You can see above that the majority of my sessions (which roughly translate to AdWords clicks) are coming from position 1. This could mean a number of things, maybe a large number of my PLAs are showing as the only Product ad on the SERP, or maybe it means the top spot (presumable first ad on the left?) gets the most clicks (as we often see with text ads). It could even be skewed by google shopping data, with a number of my ads showing in this position (which looks like it should be a form of position 1):
One PLA ad in the Google Shopping interface shows in the area highlighted by the red box, with the other PLAs competing for the same product being relegated to the grey “compare prices” box to the right. This highlighted box, then, looks like it should be another form of “position 1”. Indeed, they are at the top when you click through to compare prices:
As they aren't order by price, this suggest that John Lewis get the top spot based on bid, or a combination of bid and “feed relevancy”.
The idea that PLA position, in some cased may be able to be control by bid is a very interesting one, and is something we shall look at again later on.
Referring back to the GA screenshot: you can also see that the number of PLA positions available goes down to at least 19. The maximum number of PLAs that are realistically going to appear on a SERP is 8. What this likely means is that the sessions below this position are coming through Google Shopping. And the only real time that shopping is going to display individual PLAs in that number, is in the compare prices image above.
Now we can start to get a picture of how many people are actually using Google Shopping at this in-depth level, and it looks like the numbers are pretty small.
Interestingly, if we change the PLA target we are looking at, the trends seem to shift somewhat:
Suddenly position 1 doesn’t look like the be all and end all, but instead position 5 edges ahead (based on clicks here, but also transactions: 11 compared to position 1’s 10).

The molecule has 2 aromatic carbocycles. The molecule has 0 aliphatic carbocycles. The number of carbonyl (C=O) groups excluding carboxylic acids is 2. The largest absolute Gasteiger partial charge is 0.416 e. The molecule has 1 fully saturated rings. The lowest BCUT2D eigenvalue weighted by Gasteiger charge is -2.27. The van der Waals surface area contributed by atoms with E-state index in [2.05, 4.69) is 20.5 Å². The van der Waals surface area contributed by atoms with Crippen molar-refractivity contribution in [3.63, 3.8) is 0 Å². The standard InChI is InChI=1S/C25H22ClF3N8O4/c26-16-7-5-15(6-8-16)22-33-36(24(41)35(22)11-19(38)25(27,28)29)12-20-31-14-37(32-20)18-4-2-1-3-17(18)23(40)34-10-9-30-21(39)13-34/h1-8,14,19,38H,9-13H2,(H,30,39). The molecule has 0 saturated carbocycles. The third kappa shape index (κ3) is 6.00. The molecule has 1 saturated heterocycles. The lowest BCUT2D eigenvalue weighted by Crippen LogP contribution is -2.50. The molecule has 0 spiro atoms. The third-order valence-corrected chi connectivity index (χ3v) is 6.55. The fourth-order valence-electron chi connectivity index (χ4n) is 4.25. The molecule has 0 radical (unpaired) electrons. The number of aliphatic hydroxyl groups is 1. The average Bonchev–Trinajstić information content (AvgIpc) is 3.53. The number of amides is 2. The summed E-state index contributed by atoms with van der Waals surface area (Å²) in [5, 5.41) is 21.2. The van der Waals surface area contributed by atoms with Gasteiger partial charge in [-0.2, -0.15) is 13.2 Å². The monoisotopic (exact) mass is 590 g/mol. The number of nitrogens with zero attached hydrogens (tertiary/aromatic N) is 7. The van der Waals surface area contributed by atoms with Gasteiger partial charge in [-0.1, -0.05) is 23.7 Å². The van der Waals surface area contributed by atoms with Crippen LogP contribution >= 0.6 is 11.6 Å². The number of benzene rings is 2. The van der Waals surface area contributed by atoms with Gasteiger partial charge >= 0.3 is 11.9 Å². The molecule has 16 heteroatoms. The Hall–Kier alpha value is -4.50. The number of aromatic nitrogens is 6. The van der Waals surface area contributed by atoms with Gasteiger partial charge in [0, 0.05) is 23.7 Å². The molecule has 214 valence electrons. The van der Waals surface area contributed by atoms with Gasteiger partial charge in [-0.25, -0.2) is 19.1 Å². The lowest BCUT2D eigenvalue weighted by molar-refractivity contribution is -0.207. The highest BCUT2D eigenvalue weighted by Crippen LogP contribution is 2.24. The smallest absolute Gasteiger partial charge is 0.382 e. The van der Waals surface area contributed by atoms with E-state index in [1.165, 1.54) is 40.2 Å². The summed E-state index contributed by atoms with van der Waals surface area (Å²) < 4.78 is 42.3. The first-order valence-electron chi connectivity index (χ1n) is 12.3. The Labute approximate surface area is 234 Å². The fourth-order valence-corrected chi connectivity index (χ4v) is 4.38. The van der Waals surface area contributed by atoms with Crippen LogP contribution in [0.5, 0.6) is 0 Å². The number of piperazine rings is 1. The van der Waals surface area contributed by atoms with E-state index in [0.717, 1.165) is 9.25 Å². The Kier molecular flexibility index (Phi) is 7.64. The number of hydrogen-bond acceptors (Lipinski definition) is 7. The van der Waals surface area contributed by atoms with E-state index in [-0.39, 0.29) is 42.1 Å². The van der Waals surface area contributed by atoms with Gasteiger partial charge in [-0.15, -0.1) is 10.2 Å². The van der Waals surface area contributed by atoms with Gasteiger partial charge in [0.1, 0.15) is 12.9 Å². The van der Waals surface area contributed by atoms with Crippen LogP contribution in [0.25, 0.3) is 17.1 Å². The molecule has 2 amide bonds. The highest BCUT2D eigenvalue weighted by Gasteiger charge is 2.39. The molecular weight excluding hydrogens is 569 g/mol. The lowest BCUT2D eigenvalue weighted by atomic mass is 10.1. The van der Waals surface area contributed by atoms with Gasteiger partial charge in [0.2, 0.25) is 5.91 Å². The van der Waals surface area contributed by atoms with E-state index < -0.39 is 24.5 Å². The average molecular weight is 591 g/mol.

The drop in sessions between 5 & 6 makes sense, as Google are increasingly showing PLAs in the grouping of 5 shown above, rather than 8, at the side:
Maybe, in some cases, 5 gains more clicks because it is 1st on the second row of 8 PLAs. Or it may well be because increasingly Google is showing PLAs (again as the first screenshot shows) with no additional text ads to the right, meaning there is more white space around position 5, which would naturally draw the eye more frequently. Interestingly – this only seems to happen when I’m signed into my Google account. When I browse in private mode (purely for ad testing purposes – ahem), I get the full spectrum of side ads.
Taking all this information on board then, if PLA position is at least partially determined by bid, and position 5 is outperforming positions 1 through 4 – then theoretically we can now test minute bid changes at PLA product ID level, to see if that change does affect the ratio between the positions.
And that’s just the tip of the iceberg of tests we can do with this data.
What factors determine the proportion of sessions coming from the shopping tab? What sort of products are Google always showing in a 5 part ad space, what sort more commonly appear as one of 8? How does impression share affect the ratio of positions?
These are all things which, it looks like, we can now start to test.
(Stay tuned for some more analysis from us at Agency level!)